There’s a relatively new collection of essays making its way around Washington circles asking a provocative question that, I’m sure, many have acted out in their own personal lives yet never really pondered what it meant — a book entitled, "Is the Internet Changing the Way You Think?"
Gathered and compiled by editor John Brockman, publisher of Edge.org, the myriad scholarly contributors examine just how the Internet has altered the course of an individual’s thinking. "A new invention has emerged, a code for collective consciousness that requires a new way of thinking," Mr. Brockman writes. "The Internet is the infinite oscillation of our collective consciousness interacting with itself. It’s not about computers It’s about thinking."
Indeed, perhaps the single greatest invention of our time has changed the way we collect, process, analyze and share information; from the most meaningless such as a casserole recipe, to state secrets pilfered by rogue military personnel and scattered like ashes to the four winds. Not since the telegraph in the early 19th century has information moved so rapidly and efficiently.
But is the better question today, in these modern times, not just how the Internet has changed the way humans think, but rather how humans behave? Has this technological crowbar not only opened the minds of, say, the lowest of the Third World, but given them a rally point from which to begin a cause — something that, to Mr. Brockman’s point, empowers individuals to work toward a collective goal?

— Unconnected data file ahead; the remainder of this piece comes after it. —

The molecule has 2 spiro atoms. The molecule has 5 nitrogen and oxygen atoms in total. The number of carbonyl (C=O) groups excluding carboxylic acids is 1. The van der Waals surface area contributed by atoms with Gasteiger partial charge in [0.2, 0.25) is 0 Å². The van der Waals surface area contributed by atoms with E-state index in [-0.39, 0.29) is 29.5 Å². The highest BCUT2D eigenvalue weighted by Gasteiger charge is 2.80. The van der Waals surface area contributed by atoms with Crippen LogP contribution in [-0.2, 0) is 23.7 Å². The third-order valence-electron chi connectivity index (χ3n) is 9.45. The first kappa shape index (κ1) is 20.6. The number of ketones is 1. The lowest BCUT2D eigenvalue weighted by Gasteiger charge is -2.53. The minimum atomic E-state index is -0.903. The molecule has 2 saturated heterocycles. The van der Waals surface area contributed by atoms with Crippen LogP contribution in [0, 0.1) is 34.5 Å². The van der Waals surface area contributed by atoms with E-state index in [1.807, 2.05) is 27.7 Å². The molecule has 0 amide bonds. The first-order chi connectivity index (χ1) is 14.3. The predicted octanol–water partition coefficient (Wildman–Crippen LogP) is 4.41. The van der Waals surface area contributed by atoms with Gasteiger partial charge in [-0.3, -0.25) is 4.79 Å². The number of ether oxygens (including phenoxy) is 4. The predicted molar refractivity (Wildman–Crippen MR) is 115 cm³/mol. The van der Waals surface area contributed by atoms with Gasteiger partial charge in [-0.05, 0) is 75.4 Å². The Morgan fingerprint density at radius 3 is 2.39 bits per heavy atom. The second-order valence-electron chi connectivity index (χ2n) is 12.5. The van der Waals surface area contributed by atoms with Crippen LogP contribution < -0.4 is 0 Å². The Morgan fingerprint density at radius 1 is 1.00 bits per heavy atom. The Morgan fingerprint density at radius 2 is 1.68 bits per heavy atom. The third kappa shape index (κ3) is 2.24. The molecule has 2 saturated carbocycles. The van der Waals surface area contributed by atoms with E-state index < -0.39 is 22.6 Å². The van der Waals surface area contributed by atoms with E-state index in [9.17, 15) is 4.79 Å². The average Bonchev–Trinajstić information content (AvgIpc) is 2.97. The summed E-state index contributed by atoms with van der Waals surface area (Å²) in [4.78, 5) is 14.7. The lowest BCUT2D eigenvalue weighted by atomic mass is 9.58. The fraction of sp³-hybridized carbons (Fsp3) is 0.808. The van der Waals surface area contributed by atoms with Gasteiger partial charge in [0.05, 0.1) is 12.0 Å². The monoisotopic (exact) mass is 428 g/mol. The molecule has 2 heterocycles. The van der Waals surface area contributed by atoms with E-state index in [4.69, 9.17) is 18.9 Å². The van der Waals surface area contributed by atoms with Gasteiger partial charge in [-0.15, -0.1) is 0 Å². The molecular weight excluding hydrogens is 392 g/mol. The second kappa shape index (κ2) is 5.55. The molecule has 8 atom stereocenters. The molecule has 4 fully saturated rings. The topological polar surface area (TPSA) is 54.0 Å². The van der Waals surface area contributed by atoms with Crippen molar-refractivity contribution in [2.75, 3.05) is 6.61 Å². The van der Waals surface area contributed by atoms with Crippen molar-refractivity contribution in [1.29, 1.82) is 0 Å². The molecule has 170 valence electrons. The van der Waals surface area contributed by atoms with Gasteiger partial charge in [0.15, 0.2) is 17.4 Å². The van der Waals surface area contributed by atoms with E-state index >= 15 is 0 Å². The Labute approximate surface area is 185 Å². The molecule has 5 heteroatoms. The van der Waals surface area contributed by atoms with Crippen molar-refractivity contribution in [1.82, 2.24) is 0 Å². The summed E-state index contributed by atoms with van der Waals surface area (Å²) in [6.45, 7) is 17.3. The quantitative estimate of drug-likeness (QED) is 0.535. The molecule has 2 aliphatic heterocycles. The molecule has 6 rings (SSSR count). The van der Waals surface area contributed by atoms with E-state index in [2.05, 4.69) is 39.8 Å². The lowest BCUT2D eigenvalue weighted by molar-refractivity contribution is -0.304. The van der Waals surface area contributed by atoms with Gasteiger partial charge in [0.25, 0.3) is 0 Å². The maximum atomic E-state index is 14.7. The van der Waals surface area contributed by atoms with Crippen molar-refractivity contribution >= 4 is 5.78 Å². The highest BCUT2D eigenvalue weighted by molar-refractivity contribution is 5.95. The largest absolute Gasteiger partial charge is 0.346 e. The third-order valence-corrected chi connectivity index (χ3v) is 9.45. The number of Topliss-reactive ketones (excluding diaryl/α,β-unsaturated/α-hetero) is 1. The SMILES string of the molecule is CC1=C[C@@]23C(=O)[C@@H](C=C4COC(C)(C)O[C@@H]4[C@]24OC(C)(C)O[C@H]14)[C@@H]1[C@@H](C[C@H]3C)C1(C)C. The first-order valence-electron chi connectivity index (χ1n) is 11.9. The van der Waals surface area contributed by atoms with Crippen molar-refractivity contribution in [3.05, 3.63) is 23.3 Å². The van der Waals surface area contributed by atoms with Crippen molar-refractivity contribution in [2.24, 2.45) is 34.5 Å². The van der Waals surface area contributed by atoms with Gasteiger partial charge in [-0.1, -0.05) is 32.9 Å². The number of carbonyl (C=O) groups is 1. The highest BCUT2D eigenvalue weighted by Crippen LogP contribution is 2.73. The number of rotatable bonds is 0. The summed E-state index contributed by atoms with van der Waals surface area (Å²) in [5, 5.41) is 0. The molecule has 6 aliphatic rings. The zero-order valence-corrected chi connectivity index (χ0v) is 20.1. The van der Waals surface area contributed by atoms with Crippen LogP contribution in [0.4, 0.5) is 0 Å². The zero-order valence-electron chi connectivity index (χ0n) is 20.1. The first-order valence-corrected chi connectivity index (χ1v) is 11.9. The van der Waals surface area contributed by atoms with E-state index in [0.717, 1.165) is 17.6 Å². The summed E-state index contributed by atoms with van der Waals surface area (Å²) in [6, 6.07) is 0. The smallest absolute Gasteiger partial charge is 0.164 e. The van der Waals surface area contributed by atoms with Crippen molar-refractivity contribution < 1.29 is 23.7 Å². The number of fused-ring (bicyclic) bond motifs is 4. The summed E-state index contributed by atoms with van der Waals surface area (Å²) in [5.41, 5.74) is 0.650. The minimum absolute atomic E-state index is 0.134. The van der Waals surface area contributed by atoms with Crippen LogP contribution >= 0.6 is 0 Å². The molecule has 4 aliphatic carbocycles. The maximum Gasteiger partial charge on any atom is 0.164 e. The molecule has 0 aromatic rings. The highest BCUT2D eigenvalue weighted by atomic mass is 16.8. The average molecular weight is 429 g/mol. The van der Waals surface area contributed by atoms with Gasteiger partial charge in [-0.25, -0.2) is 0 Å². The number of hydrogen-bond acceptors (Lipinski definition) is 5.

If today’s events in the Middle East are any indication, the answer is a resounding "YES." Following years of oppressive rule in Egypt, the nation’s youth found its collective voice and turned its anger and frustration toward the government into action. Social media was the galvanizing force there. Many credit the successful uprising as beginning soon after the death of Khaled Said, a 20-something businessman who caught the Egyptian police red-handed for corruption. He was later beaten to death. Yet his death led to the creation of a Facebook page entitled "We are all Khaled Said" that grew to more than a half-million followers by the first days of the revolution.
Information is the lifeblood of any fledgling movement. And the unvarnished accounts of direct eyewitnesses on the streets of these protests helped even the most timid of believers hundreds of miles away know their cause was just and worth pursuing.